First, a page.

Con artists target victims of timeshare fraud
Between January 2018 and July 2018, 1,155 reports of timeshare recovery fraud were made to Action Fraud with the average victim losing £14,000.
Fraudsters are taking advantage of previous fraudulent or mis-sold timeshare schemes and are advising victims that they are owed compensation. Victims are being offered the opportunity, either by phone call or letter, to reclaim money back from their timeshare or to exit early for an upfront fee.
The requested fees range from £2,500 to £9,000 and additional fees have also been requested to cover maintenance or legal cover.
The victims, who are from across the UK, are aged between 50 and 81 years old.
Director of Action Fraud, Pauline Smith, said: “A shocking amount of timeshare recovery fraud losses have been reported to Action Fraud since January, which is why we are urging people to be extremely cautious. Fraudsters are luring people in with attractive offers of compensation or an early exit on a holiday property, only to then stop all contact once the victim has paid an advance fee.
“As with all victims of fraud, our reports show that timeshare fraud victims are vulnerable to recovery fraud. Callous fraudsters will often attempt to defraud people who have already fallen victim to fraud by offering to return what they have lost.
“If in doubt, always check directly with the relevant organisation to ensure the correspondence has come from a legitimate source. If you believe you have been a victim of fraud, please report it to us.”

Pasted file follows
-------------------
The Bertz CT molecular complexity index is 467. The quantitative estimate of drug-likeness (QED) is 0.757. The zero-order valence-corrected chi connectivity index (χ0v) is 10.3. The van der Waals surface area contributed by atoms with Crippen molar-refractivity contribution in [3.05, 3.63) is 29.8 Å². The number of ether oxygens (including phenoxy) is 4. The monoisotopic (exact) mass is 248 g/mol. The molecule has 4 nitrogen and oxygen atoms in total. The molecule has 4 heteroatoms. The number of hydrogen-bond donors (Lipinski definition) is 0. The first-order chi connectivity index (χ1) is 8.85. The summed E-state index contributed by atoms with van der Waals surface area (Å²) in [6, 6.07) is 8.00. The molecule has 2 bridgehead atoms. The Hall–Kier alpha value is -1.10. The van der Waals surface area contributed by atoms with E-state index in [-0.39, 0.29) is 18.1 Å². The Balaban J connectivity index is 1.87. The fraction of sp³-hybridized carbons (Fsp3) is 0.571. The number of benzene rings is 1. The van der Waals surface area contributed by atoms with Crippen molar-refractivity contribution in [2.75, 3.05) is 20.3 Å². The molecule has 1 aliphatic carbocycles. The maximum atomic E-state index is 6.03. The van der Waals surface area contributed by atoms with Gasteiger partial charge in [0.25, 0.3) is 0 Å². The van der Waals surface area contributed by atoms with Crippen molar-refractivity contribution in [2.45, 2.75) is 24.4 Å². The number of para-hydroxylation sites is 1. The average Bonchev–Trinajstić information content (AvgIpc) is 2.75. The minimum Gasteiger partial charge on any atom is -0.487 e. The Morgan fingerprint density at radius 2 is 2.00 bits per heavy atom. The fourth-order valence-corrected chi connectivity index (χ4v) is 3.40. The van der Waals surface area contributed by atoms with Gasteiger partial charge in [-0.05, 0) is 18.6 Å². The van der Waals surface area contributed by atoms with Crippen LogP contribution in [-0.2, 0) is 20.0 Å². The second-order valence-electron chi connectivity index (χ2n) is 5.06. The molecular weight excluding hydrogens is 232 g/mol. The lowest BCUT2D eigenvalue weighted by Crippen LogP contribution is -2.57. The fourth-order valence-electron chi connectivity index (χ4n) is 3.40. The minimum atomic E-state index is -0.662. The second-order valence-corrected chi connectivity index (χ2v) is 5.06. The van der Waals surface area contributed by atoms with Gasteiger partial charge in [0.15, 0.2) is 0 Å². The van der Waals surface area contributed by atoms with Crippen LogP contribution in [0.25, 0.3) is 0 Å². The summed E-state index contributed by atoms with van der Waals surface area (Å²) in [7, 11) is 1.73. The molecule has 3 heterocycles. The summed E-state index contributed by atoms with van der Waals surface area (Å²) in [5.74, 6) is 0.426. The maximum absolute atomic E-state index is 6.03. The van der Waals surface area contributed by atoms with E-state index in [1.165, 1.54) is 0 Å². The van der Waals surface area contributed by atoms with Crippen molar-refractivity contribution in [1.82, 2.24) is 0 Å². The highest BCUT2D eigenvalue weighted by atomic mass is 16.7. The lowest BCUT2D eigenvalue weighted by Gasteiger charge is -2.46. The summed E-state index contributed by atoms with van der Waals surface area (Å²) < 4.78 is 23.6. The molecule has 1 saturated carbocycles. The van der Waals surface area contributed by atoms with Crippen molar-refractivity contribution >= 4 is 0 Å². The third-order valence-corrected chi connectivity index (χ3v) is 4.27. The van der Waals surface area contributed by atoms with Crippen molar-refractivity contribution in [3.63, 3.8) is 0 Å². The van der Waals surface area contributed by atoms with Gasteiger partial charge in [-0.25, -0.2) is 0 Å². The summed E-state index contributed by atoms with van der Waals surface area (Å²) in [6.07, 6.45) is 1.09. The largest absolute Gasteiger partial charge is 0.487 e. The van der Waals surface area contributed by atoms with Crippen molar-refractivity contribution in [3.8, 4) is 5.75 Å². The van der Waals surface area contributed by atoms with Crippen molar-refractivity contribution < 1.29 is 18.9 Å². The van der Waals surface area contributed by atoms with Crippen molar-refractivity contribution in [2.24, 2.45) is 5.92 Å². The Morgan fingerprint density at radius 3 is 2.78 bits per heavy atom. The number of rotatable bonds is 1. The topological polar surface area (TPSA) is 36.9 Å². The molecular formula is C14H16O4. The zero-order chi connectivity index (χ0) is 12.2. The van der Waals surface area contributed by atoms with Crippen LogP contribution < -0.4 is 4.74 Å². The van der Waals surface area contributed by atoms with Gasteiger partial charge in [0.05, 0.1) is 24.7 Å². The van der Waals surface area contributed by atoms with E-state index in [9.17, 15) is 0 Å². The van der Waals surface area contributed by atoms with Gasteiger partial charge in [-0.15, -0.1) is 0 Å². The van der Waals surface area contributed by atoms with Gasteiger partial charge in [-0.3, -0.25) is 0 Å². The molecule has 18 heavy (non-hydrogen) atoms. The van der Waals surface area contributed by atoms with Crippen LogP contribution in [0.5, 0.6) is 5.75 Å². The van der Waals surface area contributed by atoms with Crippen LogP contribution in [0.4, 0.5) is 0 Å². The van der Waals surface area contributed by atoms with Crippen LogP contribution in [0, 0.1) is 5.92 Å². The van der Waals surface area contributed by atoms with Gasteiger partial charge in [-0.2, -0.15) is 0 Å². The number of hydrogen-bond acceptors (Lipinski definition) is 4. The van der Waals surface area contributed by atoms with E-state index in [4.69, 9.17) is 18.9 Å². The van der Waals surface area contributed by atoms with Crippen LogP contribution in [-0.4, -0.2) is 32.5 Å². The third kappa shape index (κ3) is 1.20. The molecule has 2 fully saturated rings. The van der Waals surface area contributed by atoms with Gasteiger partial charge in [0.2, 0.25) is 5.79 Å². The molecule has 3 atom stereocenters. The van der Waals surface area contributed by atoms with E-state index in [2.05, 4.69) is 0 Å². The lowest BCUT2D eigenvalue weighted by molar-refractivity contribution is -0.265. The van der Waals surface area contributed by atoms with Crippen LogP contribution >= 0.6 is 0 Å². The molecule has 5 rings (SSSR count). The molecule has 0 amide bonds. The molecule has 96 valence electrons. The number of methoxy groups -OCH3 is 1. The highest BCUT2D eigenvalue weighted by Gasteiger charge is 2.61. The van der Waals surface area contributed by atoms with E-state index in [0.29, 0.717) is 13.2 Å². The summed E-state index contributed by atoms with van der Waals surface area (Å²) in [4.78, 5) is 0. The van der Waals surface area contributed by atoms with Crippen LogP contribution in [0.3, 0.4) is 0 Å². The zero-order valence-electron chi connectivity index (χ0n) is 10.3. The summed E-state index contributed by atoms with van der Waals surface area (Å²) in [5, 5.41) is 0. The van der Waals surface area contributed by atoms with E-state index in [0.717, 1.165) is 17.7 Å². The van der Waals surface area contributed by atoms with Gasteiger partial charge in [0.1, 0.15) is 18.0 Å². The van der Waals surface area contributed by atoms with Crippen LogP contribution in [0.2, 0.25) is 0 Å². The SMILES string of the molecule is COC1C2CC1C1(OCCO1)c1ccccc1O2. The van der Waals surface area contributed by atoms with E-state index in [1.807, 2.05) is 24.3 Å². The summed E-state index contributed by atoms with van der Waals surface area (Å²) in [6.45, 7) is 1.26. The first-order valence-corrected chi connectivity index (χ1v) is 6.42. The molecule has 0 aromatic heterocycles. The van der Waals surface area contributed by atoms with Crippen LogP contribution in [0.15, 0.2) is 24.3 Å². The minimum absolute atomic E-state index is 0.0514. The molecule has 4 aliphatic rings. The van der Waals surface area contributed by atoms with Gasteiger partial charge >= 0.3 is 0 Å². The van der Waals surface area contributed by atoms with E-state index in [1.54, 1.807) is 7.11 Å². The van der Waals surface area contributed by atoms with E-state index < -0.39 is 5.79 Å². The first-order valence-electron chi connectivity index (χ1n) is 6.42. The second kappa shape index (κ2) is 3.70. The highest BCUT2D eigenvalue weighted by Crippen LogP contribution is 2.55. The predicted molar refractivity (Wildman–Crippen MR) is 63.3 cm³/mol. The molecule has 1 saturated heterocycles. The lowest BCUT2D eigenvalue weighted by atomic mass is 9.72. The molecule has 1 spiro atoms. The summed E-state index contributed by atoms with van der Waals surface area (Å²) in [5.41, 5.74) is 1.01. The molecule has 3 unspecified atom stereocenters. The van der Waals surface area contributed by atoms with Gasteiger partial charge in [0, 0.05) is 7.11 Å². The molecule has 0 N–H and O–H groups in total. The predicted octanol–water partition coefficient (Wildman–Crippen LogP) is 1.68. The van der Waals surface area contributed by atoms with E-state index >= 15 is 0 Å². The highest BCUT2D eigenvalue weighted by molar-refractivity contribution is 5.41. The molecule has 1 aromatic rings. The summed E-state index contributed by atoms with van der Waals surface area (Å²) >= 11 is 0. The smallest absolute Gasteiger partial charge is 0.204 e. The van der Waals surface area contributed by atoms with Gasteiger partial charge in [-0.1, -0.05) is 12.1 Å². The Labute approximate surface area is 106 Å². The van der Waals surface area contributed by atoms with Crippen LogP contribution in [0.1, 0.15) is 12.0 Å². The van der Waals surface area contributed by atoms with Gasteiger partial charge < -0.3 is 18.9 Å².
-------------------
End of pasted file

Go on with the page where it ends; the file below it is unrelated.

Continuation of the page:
Chief executive of ABTA, Mark Tanzer, said: “We would advise people to be extremely wary of any company cold calling you out of the blue to talk about your timeshare and asking for payment. Travel related fraud often involves someone pretending to be a legitimate company when they actually turn out to be fake – so it’s important you check you are dealing with a reputable business before making any commitment.”
Action Fraud’s tips to protect yourself from timeshare recovery fraud
• Always check the details of the organisation or company contacting you, such as the website, address and phone number, are correct as the fraudsters may be posing as a legitimate organisation.
• Be aware of recovery fraud if you’ve fallen victim to fraud in the past. Challenge or ignore any calls, letters or emails from people you don’t know or companies you’ve never contacted yourself.
• Ask how they found out that you had been a victim. Any report of fraud is protected by law and can’t be shared with anyone else outside of law enforcement agencies.
• Challenge any calls, letters or emails from people you don’t know or companies you’ve never contacted and if you’re asked to pay, or give your bank account details, end all contact.
• If you think you have been a victim of fraud, report it to Action Fraud online or by calling 0300 123 2040.